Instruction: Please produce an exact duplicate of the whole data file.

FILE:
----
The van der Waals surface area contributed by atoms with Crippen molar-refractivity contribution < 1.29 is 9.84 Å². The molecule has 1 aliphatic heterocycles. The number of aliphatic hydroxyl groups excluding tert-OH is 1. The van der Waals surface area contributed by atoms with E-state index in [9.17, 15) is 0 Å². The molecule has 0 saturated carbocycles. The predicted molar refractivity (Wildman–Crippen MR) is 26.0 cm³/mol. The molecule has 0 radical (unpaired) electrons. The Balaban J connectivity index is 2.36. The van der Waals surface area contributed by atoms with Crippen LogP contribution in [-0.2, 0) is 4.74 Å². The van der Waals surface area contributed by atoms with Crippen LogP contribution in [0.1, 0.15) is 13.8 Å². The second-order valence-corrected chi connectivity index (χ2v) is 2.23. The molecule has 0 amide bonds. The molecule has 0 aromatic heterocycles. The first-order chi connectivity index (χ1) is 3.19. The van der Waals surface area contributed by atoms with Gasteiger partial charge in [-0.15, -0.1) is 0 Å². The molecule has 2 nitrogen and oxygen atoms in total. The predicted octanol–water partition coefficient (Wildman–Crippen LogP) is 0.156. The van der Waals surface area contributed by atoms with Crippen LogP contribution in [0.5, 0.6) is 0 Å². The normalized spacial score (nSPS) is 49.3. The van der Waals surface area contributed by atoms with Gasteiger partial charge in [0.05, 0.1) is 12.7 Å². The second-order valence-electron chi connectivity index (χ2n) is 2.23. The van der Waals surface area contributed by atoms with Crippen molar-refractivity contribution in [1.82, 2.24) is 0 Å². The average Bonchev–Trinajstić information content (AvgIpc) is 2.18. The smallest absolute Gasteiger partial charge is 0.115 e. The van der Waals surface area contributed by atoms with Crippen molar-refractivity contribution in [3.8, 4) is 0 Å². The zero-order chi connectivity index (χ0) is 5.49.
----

The van der Waals surface area contributed by atoms with Crippen molar-refractivity contribution < 1.29 is 9.84 Å². The molecule has 1 aliphatic heterocycles. The number of aliphatic hydroxyl groups excluding tert-OH is 1. The van der Waals surface area contributed by atoms with E-state index in [9.17, 15) is 0 Å². The molecule has 0 saturated carbocycles. The predicted molar refractivity (Wildman–Crippen MR) is 26.0 cm³/mol. The molecule has 0 radical (unpaired) electrons. The Balaban J connectivity index is 2.36. The van der Waals surface area contributed by atoms with Crippen LogP contribution in [-0.2, 0) is 4.74 Å². The van der Waals surface area contributed by atoms with Crippen LogP contribution in [0.1, 0.15) is 13.8 Å². The second-order valence-corrected chi connectivity index (χ2v) is 2.23. The molecule has 0 amide bonds. The molecule has 0 aromatic heterocycles. The first-order chi connectivity index (χ1) is 3.19. The van der Waals surface area contributed by atoms with Gasteiger partial charge in [-0.15, -0.1) is 0 Å². The molecule has 2 nitrogen and oxygen atoms in total. The predicted octanol–water partition coefficient (Wildman–Crippen LogP) is 0.156. The van der Waals surface area contributed by atoms with Crippen LogP contribution in [0.5, 0.6) is 0 Å². The normalized spacial score (nSPS) is 49.3. The van der Waals surface area contributed by atoms with Gasteiger partial charge in [0.05, 0.1) is 12.7 Å². The second-order valence-electron chi connectivity index (χ2n) is 2.23. The van der Waals surface area contributed by atoms with Crippen molar-refractivity contribution in [1.82, 2.24) is 0 Å². The average Bonchev–Trinajstić information content (AvgIpc) is 2.18. The smallest absolute Gasteiger partial charge is 0.115 e. The van der Waals surface area contributed by atoms with Crippen molar-refractivity contribution in [3.8, 4) is 0 Å². The zero-order chi connectivity index (χ0) is 5.49.